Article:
SPORTIF III was a randomised, open label trial involving 3407 patients from 23 countries in Europe, Asia, and Australia. This study had a non-inferiority design. However a rather “generous” prespecified absolute margin of 2% per year in primary events compared with warfarin was permitted considering, for example, that in the AFASAK trial of warfarin compared with placebo in NVAF an absolute difference in primary events of only 1.8% was found with warfarin use. The primary objective was to establish that fixed dose ximelagatran (36 mg twice daily) is at least as effective as dose adjusted warfarin (target INR 2.0–3.0) for the prevention of stroke and systemic embolic events in patients with atrial fibrillation. All patients enrolled had chronic NVAF and at least one other risk factor for stroke.59 Liver function tests were done monthly for the first six months and every two months during year 1, and every three months thereafter. Study treatment was stopped if parameters of liver function rose above five times the upper limit of normal, if a rise between three and five times the upper limit of normal persisted for eight weeks, or if clinical signs of hepatotoxicity developed.

At the end of the study the mean per patient exposure was 17.4 months. Total exposure was 4941 patient years and 96 primary events occurred. By intention to treat analysis the primary event rate in the two groups was similar, 1.6% per year in ximelagatran patients and 2.3% per year in warfarin patients with a relative risk reduction of 29%. This established the non-inferiority of ximelagatran. Subset analysis showed that among the patients who remained on treatment throughout the study, there was a 43% reduction in the risk of stroke in the ximelagatran group, which was significant (p = 0.018).

The rate of major bleeds was low in both treatment groups but the combined rate of major and minor bleeds was significantly lower for ximelagatran compared with warfarin (25.8% per year compared with 29.8% per year, p = 0.007).

On the negative side however abnormal liver function tests as assessed by ALAT activities showed that ALAT increase of more than three times the upper limit of normal occurred in a much higher proportion of ximelagatran patients (107; 6.3%) compared with warfarin (14; 0.8%). Increases reached greater than five times the upper limit of normal in 57 patients assigned to ximelagatran (3.4%). Of the 121 patients who had an increase in ALAT more than three times the upper limit of normal 52 stopped the study drug prematurely, 48 in the ximelagatran group and four in the warfarin group. Fifty nine patients in the ximelagatran group continued treatment with raised ALAT; 55 of these returned to normal, three returned to less than two times upper limit of normal, and one in whom ALAT was more than twice the upper limit of normal before the study remained at this value. Of the 48 patients in the ximelagatran group with raised ALAT who stopped treatment, 42 returned to normal, four returned to less than twice the upper limit of normal, and two died of unrelated diseases.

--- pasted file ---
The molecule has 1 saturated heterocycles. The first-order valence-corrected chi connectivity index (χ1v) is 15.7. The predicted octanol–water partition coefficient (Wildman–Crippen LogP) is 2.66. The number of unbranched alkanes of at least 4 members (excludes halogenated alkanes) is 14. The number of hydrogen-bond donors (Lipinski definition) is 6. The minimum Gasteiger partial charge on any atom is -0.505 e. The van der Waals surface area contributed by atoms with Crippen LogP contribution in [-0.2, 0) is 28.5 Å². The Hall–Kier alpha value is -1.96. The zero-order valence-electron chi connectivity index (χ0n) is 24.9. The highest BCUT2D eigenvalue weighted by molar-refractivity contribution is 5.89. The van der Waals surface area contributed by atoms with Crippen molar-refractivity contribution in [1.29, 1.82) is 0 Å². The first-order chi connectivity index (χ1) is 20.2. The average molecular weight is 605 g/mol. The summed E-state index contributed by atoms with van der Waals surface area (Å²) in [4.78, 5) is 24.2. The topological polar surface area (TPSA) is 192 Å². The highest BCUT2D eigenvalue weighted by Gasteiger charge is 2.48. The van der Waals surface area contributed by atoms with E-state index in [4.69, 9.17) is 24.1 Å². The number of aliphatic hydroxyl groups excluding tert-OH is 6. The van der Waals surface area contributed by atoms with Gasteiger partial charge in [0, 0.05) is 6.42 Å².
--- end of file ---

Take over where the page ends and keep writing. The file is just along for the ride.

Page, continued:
SPORTIF III therefore suggested that ximelagatran, given in a fixed dose without coagulation monitoring, provided protection against thromboembolic phenomenon in patients with atrial fibrillation against stroke as effectively as well controlled warfarin, and with less bleeding.

The SPORTIF V trial randomised 3922 NVAF patients (and more than one additional vascular risk factor) to receive ximelagatran 36 mg. twice daily or dose adjusted warfarin.58 Unlike SPORTIF III this study was not open label but a double blind double dummy trial.